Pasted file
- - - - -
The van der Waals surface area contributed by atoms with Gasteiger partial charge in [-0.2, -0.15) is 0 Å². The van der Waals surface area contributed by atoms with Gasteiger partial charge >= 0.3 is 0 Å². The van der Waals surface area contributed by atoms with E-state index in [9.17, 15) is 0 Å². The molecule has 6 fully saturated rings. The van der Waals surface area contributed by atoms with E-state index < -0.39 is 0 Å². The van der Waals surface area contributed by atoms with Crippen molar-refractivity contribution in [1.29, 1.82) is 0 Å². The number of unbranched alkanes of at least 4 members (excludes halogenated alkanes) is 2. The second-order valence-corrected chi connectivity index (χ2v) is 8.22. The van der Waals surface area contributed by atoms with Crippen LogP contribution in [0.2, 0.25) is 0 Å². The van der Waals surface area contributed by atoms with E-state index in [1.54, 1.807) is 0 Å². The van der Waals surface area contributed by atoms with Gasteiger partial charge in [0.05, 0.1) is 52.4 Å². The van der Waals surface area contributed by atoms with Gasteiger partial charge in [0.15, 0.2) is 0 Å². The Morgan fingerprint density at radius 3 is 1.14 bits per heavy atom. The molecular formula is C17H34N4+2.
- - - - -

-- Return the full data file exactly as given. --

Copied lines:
The van der Waals surface area contributed by atoms with Gasteiger partial charge in [-0.2, -0.15) is 0 Å². The van der Waals surface area contributed by atoms with Gasteiger partial charge >= 0.3 is 0 Å². The van der Waals surface area contributed by atoms with E-state index in [9.17, 15) is 0 Å². The molecule has 6 fully saturated rings. The van der Waals surface area contributed by atoms with E-state index < -0.39 is 0 Å². The van der Waals surface area contributed by atoms with Crippen molar-refractivity contribution in [1.29, 1.82) is 0 Å². The number of unbranched alkanes of at least 4 members (excludes halogenated alkanes) is 2. The second-order valence-corrected chi connectivity index (χ2v) is 8.22. The van der Waals surface area contributed by atoms with Crippen LogP contribution in [0.2, 0.25) is 0 Å². The van der Waals surface area contributed by atoms with E-state index in [1.54, 1.807) is 0 Å². The van der Waals surface area contributed by atoms with Gasteiger partial charge in [0.05, 0.1) is 52.4 Å². The van der Waals surface area contributed by atoms with Gasteiger partial charge in [0.15, 0.2) is 0 Å². The Morgan fingerprint density at radius 3 is 1.14 bits per heavy atom. The molecular formula is C17H34N4+2.